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The Brief: Nov. 7, 2013

So is New Jersey's Chris Christie the next Bill Clinton — or the next George W. Bush?

Mitt Romney and Gov. Chris Christie shake hands after Romney introduces him at event in Lebanon, N.H.

The Big Conversation

So is New Jersey's Chris Christie the next Bill Clinton — or the next George W. Bush?

Of one thing there can be no doubt: Christie's re-election as governor of the Garden State on Tuesday was the talk of the national political scene the next day. That's due to the size of his victory where he made significant inroads with Hispanics and blacks. His attention-getting victory speech where he all but kicked off a run for the presidency in 2016 got a lot of mentions as well on Tuesday night.

Writing in Politico, Rich Lowry made the Clinton comparison.

"Christie’s implicit pitch to the national GOP will probably be that he’s to Republicans in the 2010s what Bill Clinton was to the Democrats in the 1990s. In other words, he offers a different kind of politics that can potentially unlock the presidency after a period of national futility for his party," Lowry wrote. "Like Clinton, who so famously felt people’s pain, Christie connects. He has a reputation for confrontation — rightly — but Christie’s emotional range is much broader. His response to Hurricane Sandy was, in part, a great act of empathy. Near the end of his victory speech, he spoke about hugging New Jerseyeans."

The Dallas Morning News' Wayne Slater had a more Texas-centric template for Christie. Slater noted that Bush also captured significant percentages of the Hispanic and black vote in his 1998 re-election bid.

"But it was the cross-party appeal that both men showed that portended their political future," Slater wrote. "According to exit polls, 26 percent of Texas Democrats voted for Bush. As for New Jersey Democrats, 32 percent voted for Christie. In both cases, the candidates looked ahead to a broader national audience by trying to knock off some of the rough edges of their party’s image. Bush saw that too many voters viewed the GOP as heartless and intolerant. Bush ran as a 'compassionate conservative.' Christie, at this moment of political polarization, ran as a results-oriented conservative."

It's left to the others eyeing the GOP nomination in 2016 — including U.S. Sen. Ted Cruz and Gov. Rick Perry — to wonder when the infatuation with Christie will diminish and for the spotlight to move elsewhere, as it inevitably will.

Culled

•    Texas’ Stringent Voter ID Law Makes a Dent at Polls (The New York Times): "On Tuesday, Texas unveiled its tough new voter ID law, the only state to do so this year, and the rollout was sometimes rocky. But interviews with opponents and supporters of the new law, which required voters for the first time to produce a state-approved form of photo identification to vote, suggest that in many parts of the state, the law’s first day went better than critics had expected."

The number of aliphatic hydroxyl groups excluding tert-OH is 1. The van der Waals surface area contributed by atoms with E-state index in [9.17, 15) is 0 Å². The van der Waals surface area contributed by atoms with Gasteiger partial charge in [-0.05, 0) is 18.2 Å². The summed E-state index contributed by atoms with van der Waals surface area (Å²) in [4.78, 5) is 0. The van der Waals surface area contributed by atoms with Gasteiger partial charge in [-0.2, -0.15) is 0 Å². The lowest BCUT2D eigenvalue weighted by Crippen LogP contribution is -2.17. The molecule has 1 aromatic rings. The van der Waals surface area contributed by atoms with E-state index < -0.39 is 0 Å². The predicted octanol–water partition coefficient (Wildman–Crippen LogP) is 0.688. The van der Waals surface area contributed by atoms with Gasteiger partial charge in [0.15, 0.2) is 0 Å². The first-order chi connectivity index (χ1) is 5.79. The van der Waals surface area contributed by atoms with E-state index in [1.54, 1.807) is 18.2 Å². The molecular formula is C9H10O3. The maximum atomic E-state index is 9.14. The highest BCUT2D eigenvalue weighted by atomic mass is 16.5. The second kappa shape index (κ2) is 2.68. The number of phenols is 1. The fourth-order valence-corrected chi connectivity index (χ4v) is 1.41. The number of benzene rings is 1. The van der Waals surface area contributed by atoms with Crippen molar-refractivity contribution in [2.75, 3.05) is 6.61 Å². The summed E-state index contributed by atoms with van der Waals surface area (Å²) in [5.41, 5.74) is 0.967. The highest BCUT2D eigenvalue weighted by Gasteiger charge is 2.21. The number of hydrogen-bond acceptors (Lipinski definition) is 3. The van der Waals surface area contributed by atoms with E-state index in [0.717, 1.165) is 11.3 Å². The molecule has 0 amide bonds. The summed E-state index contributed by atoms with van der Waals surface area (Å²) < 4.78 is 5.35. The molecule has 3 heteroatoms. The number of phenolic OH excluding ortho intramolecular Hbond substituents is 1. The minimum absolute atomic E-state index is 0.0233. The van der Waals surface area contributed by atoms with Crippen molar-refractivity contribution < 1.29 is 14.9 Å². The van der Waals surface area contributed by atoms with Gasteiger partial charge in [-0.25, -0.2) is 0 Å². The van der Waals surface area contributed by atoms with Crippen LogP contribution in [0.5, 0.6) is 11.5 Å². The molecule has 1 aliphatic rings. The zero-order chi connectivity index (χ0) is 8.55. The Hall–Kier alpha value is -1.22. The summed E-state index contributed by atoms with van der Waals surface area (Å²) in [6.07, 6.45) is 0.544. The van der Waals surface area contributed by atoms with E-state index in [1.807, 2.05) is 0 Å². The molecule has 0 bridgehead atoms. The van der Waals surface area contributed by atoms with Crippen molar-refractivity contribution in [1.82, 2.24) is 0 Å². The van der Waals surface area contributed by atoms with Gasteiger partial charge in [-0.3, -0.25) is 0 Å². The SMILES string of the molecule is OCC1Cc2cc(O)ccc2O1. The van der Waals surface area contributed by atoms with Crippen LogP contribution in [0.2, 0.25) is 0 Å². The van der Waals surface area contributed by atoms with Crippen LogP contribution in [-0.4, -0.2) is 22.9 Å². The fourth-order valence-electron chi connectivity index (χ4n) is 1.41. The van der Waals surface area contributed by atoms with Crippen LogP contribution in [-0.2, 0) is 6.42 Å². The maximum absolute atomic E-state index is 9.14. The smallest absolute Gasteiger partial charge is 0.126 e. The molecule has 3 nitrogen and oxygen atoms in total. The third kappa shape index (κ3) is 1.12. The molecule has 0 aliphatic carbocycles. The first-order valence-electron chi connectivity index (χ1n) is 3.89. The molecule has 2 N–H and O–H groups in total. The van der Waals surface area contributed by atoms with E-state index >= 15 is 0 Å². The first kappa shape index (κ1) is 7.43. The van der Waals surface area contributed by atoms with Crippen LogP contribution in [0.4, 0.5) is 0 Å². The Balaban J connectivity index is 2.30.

•    Prop 6 coalition splits on path forward (Houston Chronicle): "The ambitious plan to tap Texas' savings account to address the state's water needs brought together unlikely allies: environmentalists and chemical makers, farmers and builders, Republican Gov. Rick Perry and Democratic lawmakers. But the bonhomie didn't last past election night Tuesday."

•    Dome, Katy stadium brought down by anti-spending sentiment (Houston Chronicle): "Political observers on Wednesday said a quiet but pervasive anti-spending sentiment gripping the electorate and lax campaigning led voters to reject a $217 million proposal to renovate the iconic stadium and a $99 million bond proposal that included a $69.5 million high school football stadium in Katy."

•    In Texas, Obama Calls on Perry to Expand Medicaid (The Texas Tribune): "During a visit to Dallas on Wednesday, President Obama called on Gov. Rick Perry to expand Medicaid under the federal Affordable Care Act and commended grassroots advocates for their work to educate uninsured residents on health insurance options under the new law."

•    Experts say Medicaid expansion could also increase food stamp spending (The Dallas Morning News): "As President Obama visits Dallas today and urges Gov. Perry to participate in the federal government’s Medicaid expansion, experts say that expansion may swell the rolls of another big federal program– food stamps. Expanding Medicaid could increase the number of food stamp recipients by up to 5 percent, said Greg Mills, a fellow at the Urban Institute, a progressive think tank that researches poverty issues."

Quote to Note"It's easy to make everyone happy with a Christmas wish list because everything gets on it. But when you start setting priorities, there will be big disagreements." — Texas A&M professor Ronald Kaiser on the conflicts to come for erstwhile allies on Prop 6

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